New York (CNN) An amended class-action lawsuit filed in Manhattan federal court on Thursday accused President Donald Trump, his three eldest children and his company of collaborating with a fraudulent marketing scheme to prey on investors -- including by recruiting teenagers, promising them success as "The Trumps of Tomorrow."
The lawsuit alleges that in exchange for "secret" payments, Trump and three of his adult children used his former reality TV show "The Celebrity Apprentice" and other promotional events as vehicles to boost ACN Opportunity, a telecommunications marketing company linked to a nonprofit that used Trump's brand to appeal to teens.
After Trump joined the board of the nonprofit in 2009, the lawsuit alleges, it distributed an edition of its magazine, "Success from Home," that contained an article titled "The Trumps of Tomorrow," announcing his involvement and featuring an interview with him. Included in the magazine was an image of four teenagers, as well as references to Trump's children, "who all now work with the Trump dynasty."
"I think children learn by example," Trump was quoted as saying in the article, according to the lawsuit. "I'm happy to lend my support to charitable organizations like the SUCCESS Foundation that make a difference on the next generation of leaders."
Trump's association with the nonprofit "lent a gloss of legitimacy to ACN's efforts to reach a new generation of potential recruits," according to the lawsuit, which also notes that information about the board "disappeared" from the group's website around May 2016.
The lawsuit, brought initially in October on behalf of four anonymous individuals, accuses the Trumps of pocketing millions in payments between 2005 and 2015 to promote what they described as promising business opportunities: ACN Opportunity; the Trump Network, a vitamin and health product marketing company; and The Trump Institute, a seminar program that "purported to sell Trump's 'secrets to success.' "
The suit is being funded by the nonprofit Tesseract Research Center, which has ties to Democratic candidates, according to a spokesman for the law firm Kaplan, Hecker & Fink. A partner in that firm, Roberta Kaplan, as well as Andrew G. Celli Jr., of Emery, Celli, Brinckerhoff & Abady, are representing the plaintiffs.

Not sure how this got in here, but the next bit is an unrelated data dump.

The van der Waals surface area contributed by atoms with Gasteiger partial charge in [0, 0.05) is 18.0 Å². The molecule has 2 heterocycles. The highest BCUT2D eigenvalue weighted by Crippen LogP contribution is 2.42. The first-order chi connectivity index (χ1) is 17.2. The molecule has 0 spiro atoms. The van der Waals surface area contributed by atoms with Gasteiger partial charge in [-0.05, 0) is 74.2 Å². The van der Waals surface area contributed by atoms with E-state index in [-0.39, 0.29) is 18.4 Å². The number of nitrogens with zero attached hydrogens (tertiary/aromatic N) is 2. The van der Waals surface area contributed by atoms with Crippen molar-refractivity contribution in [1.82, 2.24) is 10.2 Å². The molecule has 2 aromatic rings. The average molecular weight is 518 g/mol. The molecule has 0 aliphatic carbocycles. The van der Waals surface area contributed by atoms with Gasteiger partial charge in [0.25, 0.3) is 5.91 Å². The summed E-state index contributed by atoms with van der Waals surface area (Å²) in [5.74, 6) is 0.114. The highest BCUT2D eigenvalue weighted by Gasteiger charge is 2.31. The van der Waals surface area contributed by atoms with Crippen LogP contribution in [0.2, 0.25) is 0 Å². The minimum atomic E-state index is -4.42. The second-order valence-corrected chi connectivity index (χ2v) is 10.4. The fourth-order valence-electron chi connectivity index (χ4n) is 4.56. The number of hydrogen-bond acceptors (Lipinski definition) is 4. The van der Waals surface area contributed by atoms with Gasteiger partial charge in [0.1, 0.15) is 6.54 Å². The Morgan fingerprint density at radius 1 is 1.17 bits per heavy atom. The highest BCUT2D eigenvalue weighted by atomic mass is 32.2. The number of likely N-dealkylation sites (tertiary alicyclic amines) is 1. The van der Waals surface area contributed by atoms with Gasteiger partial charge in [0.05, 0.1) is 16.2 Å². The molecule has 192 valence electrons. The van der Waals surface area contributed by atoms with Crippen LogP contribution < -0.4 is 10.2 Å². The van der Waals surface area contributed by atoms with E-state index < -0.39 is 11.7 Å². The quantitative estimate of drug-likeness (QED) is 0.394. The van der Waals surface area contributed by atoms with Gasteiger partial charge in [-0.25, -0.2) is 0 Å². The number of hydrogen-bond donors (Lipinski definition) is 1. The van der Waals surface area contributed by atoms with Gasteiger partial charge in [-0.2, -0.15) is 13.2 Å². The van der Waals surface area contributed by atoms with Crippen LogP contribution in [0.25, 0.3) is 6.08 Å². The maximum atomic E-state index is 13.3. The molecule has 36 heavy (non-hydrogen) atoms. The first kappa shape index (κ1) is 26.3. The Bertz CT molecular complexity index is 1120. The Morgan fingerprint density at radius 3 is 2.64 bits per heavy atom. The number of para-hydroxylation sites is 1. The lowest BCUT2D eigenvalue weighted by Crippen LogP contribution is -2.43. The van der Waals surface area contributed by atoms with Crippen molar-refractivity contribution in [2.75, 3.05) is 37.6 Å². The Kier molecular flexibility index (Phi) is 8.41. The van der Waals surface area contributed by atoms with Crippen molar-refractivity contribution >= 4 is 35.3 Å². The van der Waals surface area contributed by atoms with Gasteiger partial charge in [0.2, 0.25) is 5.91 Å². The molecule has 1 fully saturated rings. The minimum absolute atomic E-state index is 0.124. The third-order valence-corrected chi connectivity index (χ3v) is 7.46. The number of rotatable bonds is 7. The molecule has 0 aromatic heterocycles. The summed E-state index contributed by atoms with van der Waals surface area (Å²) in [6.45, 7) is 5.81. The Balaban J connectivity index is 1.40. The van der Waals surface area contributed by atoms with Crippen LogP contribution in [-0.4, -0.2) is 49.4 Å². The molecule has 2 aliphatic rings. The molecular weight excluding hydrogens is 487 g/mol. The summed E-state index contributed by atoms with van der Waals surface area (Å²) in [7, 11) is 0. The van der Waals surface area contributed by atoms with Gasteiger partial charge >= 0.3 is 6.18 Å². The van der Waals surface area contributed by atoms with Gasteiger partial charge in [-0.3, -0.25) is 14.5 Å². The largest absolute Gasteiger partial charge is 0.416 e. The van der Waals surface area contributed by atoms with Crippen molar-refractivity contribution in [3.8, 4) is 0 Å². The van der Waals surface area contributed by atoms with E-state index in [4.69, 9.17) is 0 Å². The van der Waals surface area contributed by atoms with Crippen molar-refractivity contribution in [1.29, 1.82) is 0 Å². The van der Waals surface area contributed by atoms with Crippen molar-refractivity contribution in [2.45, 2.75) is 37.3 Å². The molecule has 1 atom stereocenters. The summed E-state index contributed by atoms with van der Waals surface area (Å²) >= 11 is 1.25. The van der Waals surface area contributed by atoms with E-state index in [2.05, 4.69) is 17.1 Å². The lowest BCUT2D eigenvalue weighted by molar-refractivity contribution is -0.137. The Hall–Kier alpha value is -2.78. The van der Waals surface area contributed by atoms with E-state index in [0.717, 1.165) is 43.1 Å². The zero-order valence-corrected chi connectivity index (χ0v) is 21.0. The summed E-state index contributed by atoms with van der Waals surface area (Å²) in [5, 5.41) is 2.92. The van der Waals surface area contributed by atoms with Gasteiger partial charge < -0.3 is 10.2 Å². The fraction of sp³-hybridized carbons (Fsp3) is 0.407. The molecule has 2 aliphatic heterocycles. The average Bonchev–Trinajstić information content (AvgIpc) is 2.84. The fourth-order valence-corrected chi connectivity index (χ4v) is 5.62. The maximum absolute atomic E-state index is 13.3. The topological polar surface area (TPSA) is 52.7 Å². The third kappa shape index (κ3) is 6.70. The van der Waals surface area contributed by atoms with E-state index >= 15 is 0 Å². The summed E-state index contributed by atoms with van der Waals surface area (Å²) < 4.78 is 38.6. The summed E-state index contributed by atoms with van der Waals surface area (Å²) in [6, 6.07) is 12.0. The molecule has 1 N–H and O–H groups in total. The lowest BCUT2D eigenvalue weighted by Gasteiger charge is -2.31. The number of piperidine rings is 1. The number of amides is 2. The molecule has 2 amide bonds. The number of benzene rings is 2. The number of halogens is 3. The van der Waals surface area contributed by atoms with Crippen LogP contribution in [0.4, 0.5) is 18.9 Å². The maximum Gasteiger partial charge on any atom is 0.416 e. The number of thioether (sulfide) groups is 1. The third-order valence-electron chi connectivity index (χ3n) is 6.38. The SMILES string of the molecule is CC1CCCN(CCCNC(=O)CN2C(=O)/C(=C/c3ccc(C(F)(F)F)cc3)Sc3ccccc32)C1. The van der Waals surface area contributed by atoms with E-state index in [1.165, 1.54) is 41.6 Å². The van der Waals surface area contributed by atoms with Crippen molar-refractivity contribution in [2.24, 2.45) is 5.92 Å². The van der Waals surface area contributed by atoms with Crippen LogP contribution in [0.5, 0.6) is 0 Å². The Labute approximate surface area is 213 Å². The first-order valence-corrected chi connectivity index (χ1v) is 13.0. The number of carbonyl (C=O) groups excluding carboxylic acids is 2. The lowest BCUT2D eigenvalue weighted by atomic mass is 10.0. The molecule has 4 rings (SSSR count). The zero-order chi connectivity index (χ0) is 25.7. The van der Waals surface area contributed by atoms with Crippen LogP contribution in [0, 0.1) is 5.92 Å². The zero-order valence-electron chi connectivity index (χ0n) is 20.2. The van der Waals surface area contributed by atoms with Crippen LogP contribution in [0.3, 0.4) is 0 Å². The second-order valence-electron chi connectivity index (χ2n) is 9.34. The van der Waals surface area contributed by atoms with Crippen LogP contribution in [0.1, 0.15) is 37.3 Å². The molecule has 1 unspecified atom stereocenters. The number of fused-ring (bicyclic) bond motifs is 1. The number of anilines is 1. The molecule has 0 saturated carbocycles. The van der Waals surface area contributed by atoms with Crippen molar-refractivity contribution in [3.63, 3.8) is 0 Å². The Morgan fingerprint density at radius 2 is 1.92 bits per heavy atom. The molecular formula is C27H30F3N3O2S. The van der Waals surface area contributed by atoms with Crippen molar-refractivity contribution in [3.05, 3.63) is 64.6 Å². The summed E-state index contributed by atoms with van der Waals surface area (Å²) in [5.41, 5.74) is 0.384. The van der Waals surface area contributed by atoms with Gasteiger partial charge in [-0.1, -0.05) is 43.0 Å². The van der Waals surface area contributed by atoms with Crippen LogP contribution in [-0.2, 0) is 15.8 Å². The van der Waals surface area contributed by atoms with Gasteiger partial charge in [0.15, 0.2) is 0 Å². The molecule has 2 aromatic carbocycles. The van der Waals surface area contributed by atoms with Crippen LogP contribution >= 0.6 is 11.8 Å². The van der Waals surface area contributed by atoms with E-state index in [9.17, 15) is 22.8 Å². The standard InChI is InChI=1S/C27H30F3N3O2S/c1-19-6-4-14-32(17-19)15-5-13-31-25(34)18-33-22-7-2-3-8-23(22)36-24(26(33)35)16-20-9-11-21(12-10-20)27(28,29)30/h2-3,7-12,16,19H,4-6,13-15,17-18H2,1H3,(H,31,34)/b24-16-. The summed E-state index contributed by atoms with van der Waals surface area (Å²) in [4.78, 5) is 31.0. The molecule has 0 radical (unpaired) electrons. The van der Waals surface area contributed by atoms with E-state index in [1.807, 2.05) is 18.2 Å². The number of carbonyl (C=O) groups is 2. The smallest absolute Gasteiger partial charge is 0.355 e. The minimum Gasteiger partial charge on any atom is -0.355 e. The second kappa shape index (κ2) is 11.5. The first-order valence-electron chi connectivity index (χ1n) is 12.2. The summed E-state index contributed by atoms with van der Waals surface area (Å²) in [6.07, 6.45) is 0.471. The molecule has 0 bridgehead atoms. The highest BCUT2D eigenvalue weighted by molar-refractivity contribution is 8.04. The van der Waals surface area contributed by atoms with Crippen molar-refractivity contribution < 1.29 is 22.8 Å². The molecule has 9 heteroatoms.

An attorney for Trump and his three eldest children didn't immediately respond to a request for comment.
The defendants have filed a motion to dismiss the original complaint, saying in court papers: "While the Complaint purports to allege malfeasance by various Trump entities, it seeks relief for a single class of putative victims -- those who paid money to a business Mr. Trump does not own, has never owned, and over whose operations he has never exercised control."
As with the original lawsuit, the amended complaint alleges that the Trumps profited off the poor, seeking "to enrich themselves by systematically defrauding economically marginalized people looking to invest in their educations, start their own small business, and pursue the American dream."
The suit claims that the Trumps, in fact, "deliberately misled" consumers about the likely success of their investments.
The lawsuit, which runs 186 pages in its amended form, further claims the Trumps engaged in "a pattern of racketeering activity" and "were aware that the vast majority of consumers would lose whatever money they invested in the business opportunities and training programs" offered by the three companies. None of the three companies is named as a defendant.